Benedict Roff-Marsh

T.V. Treated – TV Themes given the Benedict Treatment

This is a bit of an exercise and not a serious album outing. I think the cover & pricing shows that.

First up, the title is unashamedly lifted from the Neon Judgement track of the same name. Not related in any other way except that these are my treatments of some TV Theme tunes.

I have always loved some theme music for certain TV shows. When I was a kid it was “Blake’s 7”, “Battle Of The Planets” and of course the “Star Wars” music. Lately I have been really taken with “Foyle’s War” which was as much a joy to watch for the quality drama as for the lovely theme. I didn’t cover that here because I have played with ideas of that a few times already.

This project came from a session where I was composing something that struck me as awfully familiar. I realized that I had managed to steal perhaps a few too many ideas from the intriguing new Star Trek “Discovery” theme. I think I was unconsciously trying to investigate that space as I am unsure whether I like it or not. It was then a “dump or keep” dilemma but I decided that I might as well embrace it and try a few more TV shows more directly. Put myself in new territory.

My plan became to take the main theme from each piece and then make a few variations of my own to create a semi-unique piece using stock orchestral samples. Once I had all my shows covered, I would go back again and re-voice the pieces my way – no samples, just pure synthesis.

Here’s what happened:

  1. Star Trek “Discovery” by Jeff Russo (Alexander Courage & Jerry Goldsmith): Discovery is an odd one seeing it is so stripped back compared to earlier themes but rather compelling nonetheless. Jane says mine sounds more like “Deep Space Nine” but I am not really worried either way. Same universe. It was all about those really big horn sounds anyway.
  2. Father Brown by Debbie Wiseman: Such a clever piece using a chamber ensemble that really captures the witty & wily nature of the show and its namesake hero. The clever use of harmony to create that sense of near-miss whilst still having humor is impressive.
  3. Midsomer Murders by Jim Parker: Midsomer has to be the murder capital of the world with about 2 murders a week in a few square miles! I discovered that it is the same composer as “Foyle’s War”, but with such a different feel. Jim was very tongue in cheek with this as it is essentially a Waltz played by a small orchestra and theremin. For the first pass I deliberately decided to avoid the theremin sound and stay with the orchestral samples. The Soprano seemed to work really well in that role though.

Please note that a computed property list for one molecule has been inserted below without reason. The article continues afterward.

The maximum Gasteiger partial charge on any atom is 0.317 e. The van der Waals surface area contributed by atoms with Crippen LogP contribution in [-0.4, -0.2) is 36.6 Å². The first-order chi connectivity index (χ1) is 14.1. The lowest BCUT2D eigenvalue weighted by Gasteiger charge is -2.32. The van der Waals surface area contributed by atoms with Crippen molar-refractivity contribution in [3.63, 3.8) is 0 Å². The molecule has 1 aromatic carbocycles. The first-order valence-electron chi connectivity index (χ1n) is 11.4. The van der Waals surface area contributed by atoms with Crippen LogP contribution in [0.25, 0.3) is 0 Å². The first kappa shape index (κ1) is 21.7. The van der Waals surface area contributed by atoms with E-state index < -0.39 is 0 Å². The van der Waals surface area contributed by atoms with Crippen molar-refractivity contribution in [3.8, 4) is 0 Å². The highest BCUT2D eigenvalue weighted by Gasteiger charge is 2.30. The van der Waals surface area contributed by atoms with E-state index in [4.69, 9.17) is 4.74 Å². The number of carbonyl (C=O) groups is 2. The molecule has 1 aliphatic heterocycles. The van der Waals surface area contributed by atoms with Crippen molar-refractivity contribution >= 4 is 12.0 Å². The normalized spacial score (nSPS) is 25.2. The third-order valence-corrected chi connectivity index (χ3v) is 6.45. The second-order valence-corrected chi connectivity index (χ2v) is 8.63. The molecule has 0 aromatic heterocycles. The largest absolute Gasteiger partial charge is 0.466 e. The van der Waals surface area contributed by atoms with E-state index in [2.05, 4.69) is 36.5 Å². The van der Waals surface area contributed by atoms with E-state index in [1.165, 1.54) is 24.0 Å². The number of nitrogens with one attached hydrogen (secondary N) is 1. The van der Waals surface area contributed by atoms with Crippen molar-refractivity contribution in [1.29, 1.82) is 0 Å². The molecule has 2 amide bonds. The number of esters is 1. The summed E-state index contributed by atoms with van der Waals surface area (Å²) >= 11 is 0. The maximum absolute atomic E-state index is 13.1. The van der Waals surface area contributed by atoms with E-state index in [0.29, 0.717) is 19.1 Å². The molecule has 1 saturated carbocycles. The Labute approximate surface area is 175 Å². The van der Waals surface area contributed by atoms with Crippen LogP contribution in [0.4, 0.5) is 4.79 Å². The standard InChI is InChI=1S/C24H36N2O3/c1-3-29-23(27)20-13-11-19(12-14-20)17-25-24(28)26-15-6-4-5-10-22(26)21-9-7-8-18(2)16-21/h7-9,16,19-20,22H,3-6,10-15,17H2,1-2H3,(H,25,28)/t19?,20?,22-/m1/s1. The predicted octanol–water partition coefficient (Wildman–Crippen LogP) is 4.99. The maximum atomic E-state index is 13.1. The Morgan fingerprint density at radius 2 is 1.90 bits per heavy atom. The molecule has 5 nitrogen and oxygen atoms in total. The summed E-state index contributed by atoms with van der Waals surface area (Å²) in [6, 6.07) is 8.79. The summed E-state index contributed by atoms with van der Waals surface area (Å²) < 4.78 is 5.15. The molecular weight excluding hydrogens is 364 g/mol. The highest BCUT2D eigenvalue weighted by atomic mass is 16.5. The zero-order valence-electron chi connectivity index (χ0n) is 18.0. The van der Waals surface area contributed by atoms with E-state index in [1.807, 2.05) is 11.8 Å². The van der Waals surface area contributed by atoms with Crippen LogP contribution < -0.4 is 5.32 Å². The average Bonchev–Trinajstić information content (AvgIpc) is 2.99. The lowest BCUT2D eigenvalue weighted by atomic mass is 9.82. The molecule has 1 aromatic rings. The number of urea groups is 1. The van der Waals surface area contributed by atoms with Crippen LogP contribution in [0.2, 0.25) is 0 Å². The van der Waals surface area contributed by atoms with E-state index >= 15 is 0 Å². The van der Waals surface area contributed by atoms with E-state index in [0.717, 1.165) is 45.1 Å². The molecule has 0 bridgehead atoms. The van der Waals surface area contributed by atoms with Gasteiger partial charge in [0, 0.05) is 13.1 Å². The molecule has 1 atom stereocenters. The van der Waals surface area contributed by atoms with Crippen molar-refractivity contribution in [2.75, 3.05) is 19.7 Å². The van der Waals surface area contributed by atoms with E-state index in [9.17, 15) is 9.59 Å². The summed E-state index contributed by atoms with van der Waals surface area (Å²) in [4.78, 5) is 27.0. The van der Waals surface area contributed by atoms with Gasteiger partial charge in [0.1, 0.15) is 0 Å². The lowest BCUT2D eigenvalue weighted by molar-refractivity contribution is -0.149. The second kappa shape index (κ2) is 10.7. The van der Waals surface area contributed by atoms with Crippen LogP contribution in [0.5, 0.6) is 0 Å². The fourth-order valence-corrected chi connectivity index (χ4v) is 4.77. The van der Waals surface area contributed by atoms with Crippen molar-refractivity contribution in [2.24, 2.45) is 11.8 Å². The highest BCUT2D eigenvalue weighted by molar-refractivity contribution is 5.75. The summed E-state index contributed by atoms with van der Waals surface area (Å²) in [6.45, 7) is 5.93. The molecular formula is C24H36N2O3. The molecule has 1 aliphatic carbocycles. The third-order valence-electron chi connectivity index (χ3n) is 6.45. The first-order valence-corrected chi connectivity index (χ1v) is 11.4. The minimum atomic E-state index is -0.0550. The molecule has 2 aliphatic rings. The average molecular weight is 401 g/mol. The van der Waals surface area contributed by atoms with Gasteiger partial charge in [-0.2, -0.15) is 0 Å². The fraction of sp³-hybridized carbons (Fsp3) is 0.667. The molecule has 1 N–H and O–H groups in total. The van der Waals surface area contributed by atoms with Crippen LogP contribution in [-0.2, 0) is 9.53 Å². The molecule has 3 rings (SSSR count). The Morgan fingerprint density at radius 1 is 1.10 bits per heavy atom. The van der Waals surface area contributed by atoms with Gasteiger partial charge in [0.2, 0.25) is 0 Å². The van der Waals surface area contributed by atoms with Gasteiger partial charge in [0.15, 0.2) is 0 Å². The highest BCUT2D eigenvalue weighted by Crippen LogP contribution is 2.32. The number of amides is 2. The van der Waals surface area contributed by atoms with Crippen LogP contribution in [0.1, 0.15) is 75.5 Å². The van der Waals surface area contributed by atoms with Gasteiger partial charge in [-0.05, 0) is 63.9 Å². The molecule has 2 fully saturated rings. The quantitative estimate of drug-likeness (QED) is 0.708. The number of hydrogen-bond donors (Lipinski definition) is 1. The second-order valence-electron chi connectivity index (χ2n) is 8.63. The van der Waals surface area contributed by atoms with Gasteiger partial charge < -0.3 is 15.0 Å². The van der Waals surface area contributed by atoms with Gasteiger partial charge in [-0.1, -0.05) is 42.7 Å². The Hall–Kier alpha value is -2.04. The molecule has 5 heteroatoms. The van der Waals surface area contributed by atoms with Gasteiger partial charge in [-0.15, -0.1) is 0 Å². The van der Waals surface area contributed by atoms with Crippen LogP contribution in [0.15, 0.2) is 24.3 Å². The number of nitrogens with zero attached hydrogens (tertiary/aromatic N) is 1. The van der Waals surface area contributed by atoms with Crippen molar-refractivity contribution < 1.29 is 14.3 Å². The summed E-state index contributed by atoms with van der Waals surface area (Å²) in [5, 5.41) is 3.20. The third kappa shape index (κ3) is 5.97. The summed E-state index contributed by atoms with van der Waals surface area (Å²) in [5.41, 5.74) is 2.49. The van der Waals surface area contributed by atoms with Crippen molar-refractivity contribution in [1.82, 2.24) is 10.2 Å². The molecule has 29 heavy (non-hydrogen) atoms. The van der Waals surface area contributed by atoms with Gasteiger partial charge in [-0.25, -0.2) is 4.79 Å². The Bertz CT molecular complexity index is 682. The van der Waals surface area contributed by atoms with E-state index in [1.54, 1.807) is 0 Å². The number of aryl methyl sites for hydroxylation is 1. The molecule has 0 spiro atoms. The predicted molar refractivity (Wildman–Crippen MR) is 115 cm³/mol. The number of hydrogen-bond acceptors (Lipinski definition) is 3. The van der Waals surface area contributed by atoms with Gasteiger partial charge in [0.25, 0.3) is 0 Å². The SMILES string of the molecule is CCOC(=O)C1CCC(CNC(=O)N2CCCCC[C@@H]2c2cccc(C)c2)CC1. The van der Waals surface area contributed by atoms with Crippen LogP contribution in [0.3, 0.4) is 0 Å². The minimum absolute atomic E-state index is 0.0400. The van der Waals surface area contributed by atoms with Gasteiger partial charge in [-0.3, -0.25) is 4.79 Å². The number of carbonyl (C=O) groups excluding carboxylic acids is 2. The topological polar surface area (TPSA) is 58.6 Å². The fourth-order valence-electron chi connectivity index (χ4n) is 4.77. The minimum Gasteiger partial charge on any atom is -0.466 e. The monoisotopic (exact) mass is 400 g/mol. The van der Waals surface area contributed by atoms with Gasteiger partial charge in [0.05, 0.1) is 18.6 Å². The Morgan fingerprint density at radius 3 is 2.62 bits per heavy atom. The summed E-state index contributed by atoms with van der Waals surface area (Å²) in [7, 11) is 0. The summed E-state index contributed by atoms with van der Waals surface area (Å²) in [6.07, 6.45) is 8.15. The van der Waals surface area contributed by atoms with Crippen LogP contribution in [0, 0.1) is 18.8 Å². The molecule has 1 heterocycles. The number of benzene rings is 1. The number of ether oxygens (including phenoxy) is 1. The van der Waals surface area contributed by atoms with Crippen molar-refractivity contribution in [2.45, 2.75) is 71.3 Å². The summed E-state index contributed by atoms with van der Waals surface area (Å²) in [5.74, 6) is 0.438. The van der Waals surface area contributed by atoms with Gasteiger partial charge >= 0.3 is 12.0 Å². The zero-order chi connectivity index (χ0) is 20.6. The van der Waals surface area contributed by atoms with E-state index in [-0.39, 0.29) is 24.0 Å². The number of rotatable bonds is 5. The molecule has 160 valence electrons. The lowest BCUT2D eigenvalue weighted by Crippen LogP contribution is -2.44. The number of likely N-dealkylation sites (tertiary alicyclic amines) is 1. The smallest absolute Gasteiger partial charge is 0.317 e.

4. Hill Street Blues by Mike Post: I watched this as a kid. The start of the theme was always my favorite part. It is so powerful yet economical. This was the hardest piece to start to realize. I had to quickly move away to my own variations which I will freely admit don’t have the sheer elegance of Mike’s style, or his access to top session players.
  5. Journey to Mr. Fuji: I needed a break from all the work for other people I was doing. I had the drums & bass from a set of tutorials I was making so decided that seeing I was done with them, I might as well work them up into something of my own. A few hours later I had this.
  6. The Bird in the Cage: was another few hours to center myself. I started with the idea of an Irish Reel (drunken leaping), then added a part that was more Elizabethan Dance (slow & stately). To be perverse I decided that I needed some Bagpipe parts. It all managed to step sideways and become that very classic movie Asian court scene.
  7. Star Trek ReTreated: This was the last of the re-voices done and I felt I had to at least try taking one track into another style. This was more my work than someone else’s so I didn’t feel so bad about hacking it up a bit. It became a bit more Techno – for better or worse.
  8. Father Brown ReTreated: This is relatively straight but mostly the orchestral sounds are replaced with very Moogy sounds. Some lines were made more bleepy to put them in the new frame. Of course the classic CR-78 drum loops were perfect to complete that 1980 vibe.
  9. Midsomer Murders ReTreated: This track has always had that undercurrent of aliens from the humorous oddity that theremin brings. I still avoided that sound but let myself get a bit silly overall, including a lyric lifted from a certain Carpenters song buried in the intro. Again, very Moog Does… I played up the off-kilter feel with several sounds being rather free with their tuning.
  10. Hill Street Blues ReTreated: This didn’t really want to be in any other space, but it did seem happy become a bit of a dream sequence with a more 80’s (or dare I say Retrowave) feel. I love the fake organ sound.
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